Tenants who lived in a Los Angeles apartment building that was repeatedly cited for health and housing violations have settled a negligence lawsuit with their property manager for more than $2 million.
Four days into a jury trial over dangerous living conditions, about 100 tenants reached a $2.18-million settlement Thursday with Bracha Investments LLC, according to the attorneys representing the tenants.
"We want this settlement to be a warning to landlords," said Sharre Lotfollahi, an attorney representing the tenants. "If you mistreat people, and abuse your rights as a landlord, you'll be held accountable."
Tenants in the 26-unit building on Maple Avenue paid $700 to $1,000 per month to live in dangerous and unsanitary conditions, dealing with exposed electrical wires, peeling lead paint and cockroaches that crawled into their ears and burrowed into their electronics, lawyers said in court documents.
Some tenants who could afford to move out did so, Lotfollahi said, but many were on low incomes and struggled to save two months' rent, plus moving expenses. Most did not own cars.
"Vermin spawned in ... refrigerators, electronics, children's toys and beds" and left "food and possessions choked with roaches," attorneys wrote. Despite "diligent cleaning, their bathrooms, kitchens and living areas are and have been littered with roach and rat feces." Holes in walls and ceilings provided a "veritable express lane" for rats and cockroaches.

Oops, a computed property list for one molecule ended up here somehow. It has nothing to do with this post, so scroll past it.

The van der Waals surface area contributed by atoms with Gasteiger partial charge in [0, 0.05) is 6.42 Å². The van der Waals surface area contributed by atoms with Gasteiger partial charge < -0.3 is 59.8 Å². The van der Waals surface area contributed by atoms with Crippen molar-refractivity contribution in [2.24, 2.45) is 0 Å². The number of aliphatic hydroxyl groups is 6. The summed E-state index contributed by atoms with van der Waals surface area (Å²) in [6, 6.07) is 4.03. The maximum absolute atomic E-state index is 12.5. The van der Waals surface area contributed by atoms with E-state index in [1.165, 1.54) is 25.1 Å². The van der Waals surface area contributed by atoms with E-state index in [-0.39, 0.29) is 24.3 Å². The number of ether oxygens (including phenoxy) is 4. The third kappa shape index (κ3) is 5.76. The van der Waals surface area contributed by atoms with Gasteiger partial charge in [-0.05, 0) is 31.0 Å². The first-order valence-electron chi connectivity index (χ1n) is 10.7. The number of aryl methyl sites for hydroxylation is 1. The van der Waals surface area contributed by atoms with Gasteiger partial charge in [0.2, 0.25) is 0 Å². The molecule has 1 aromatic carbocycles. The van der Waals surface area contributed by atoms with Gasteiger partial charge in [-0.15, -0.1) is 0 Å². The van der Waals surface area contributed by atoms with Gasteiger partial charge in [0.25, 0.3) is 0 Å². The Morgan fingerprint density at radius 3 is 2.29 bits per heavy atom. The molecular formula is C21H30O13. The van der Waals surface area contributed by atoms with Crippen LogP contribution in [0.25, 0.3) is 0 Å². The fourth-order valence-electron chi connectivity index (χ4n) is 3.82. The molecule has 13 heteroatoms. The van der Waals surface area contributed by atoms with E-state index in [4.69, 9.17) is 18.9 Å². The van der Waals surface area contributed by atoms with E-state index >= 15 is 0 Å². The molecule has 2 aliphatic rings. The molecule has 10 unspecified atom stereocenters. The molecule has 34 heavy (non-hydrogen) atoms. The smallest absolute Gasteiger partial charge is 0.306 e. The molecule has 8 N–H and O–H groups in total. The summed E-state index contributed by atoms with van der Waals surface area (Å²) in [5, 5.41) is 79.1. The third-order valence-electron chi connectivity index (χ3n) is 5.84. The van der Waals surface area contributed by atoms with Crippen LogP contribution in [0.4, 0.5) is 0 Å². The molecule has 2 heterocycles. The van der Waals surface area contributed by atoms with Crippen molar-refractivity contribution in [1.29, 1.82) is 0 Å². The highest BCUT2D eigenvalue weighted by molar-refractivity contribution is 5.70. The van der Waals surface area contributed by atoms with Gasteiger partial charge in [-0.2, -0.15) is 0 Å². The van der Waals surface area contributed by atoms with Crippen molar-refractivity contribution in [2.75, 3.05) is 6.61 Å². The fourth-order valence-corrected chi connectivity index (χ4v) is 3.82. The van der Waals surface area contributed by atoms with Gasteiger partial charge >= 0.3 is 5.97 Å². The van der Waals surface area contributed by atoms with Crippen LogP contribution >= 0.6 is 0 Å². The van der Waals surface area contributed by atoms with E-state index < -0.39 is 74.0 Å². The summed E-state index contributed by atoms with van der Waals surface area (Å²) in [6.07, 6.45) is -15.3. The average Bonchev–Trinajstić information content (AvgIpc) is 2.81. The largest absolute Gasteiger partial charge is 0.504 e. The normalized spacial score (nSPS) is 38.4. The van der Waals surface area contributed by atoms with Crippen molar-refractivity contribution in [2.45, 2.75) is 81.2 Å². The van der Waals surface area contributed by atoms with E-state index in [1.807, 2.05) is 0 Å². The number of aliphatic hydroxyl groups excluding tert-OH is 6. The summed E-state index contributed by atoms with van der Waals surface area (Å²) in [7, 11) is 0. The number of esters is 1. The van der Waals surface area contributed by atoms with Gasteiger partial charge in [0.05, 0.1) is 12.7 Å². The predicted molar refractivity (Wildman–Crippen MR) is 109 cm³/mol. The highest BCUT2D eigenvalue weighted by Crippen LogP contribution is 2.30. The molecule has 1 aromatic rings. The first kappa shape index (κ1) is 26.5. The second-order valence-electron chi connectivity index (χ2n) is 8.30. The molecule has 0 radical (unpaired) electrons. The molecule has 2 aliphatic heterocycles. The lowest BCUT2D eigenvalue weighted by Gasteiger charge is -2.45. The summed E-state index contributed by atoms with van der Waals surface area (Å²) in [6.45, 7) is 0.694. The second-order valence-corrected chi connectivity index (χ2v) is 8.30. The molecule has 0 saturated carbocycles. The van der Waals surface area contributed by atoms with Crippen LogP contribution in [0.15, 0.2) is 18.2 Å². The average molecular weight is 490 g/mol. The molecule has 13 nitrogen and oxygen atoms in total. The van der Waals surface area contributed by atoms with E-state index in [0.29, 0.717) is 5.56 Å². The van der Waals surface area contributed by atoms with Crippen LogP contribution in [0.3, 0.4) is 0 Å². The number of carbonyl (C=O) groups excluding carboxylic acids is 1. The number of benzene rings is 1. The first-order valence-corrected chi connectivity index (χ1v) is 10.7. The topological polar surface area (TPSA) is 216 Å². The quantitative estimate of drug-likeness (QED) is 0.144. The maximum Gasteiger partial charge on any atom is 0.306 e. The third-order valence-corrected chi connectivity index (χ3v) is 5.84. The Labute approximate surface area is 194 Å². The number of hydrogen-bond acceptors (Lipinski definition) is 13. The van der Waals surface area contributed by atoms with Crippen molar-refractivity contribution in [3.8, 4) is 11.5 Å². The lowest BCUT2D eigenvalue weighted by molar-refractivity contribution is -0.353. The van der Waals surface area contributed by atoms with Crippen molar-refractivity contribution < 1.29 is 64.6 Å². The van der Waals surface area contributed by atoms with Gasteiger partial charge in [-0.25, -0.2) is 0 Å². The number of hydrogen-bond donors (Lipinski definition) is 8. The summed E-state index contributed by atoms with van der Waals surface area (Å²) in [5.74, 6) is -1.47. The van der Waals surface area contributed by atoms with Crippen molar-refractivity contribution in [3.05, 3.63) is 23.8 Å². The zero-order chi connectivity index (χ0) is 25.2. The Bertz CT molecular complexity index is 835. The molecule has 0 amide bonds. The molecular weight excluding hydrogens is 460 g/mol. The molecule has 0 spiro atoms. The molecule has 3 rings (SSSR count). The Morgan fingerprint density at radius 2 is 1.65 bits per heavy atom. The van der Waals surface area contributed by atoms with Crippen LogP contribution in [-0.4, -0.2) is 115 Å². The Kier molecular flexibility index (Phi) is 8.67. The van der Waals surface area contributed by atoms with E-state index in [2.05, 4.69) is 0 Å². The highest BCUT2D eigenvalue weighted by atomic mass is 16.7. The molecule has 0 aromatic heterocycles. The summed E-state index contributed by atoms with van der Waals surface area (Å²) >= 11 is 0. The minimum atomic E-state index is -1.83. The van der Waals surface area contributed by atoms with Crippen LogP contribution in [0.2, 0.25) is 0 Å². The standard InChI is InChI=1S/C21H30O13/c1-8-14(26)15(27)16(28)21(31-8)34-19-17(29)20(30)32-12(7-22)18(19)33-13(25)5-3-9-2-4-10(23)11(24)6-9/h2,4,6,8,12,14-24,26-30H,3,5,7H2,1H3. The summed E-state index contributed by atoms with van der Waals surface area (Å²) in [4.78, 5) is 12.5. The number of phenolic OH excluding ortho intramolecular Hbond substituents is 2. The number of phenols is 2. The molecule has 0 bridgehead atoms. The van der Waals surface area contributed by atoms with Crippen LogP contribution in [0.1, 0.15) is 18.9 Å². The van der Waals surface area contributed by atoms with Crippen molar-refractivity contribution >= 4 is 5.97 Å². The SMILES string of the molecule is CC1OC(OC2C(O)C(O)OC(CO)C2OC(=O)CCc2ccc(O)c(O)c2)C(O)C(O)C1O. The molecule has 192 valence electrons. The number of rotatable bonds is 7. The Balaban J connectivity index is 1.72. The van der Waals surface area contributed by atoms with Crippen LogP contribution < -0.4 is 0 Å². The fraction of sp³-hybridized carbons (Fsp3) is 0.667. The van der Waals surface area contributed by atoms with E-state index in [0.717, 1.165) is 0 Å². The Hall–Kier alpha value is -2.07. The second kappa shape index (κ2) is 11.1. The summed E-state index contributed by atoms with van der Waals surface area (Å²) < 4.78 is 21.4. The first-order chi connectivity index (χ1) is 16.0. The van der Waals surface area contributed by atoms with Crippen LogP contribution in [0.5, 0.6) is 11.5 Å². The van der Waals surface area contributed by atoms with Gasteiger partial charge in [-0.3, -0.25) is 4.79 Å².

Representatives for Bracha Investments did not return a request seeking comment. The management company sold the property in 2013, according to city records.
During the trial, according to testimony quoted by Courthouse News Service, landlord Franco Haiem said he used a professional pest control company three to four times. Some tenants, he added, had refused to open their doors for exterminators.
Haeim testified that the property manager had died, Lotfollahi said, but her firm found him and persuaded him to testify.
City inspectors cited the building at least a dozen times for safety and fire violations from 2010 to mid-2013, when the lawsuit was filed, according to the civil complaint.
One child with chronic allergies crawled on a carpet that had not been replaced in 17 years, attorneys said. An elderly woman reported long-term bruising on her knees from crawling up the stairs to her bathroom because the landlord had not installed a handrail.
In records quoted in court documents, inspectors noted "poorly maintained" apartments with cockroach infestations, as well as a "cast-off refrigerator" that children could crawl in.
Repairs, when they were made, were "slip-shod," according to court documents. Repairmen left a hole in the kitchen wall of an apartment close to a sewage line that gave off a "sulfurous, putrid odor" and made a 2-year-old child sick.
People working for the rental company also harassed tenants, attorneys said in court documents, including pounding on tenants' doors late at night, screaming at them and stealing their rent money.
"There are a lot of people out there in Los Angeles who have used this slum business model," Lotfollahi said. "You buy a building, you put the least amount of money you can into it, and you hope that the tenants keep quiet so you can take advantage of them."
The $2.18-million settlement will be split among nearly 100 tenants based on how long they faced unsanitary and unsafe conditions, Lotfollahi said. Many still live in the building.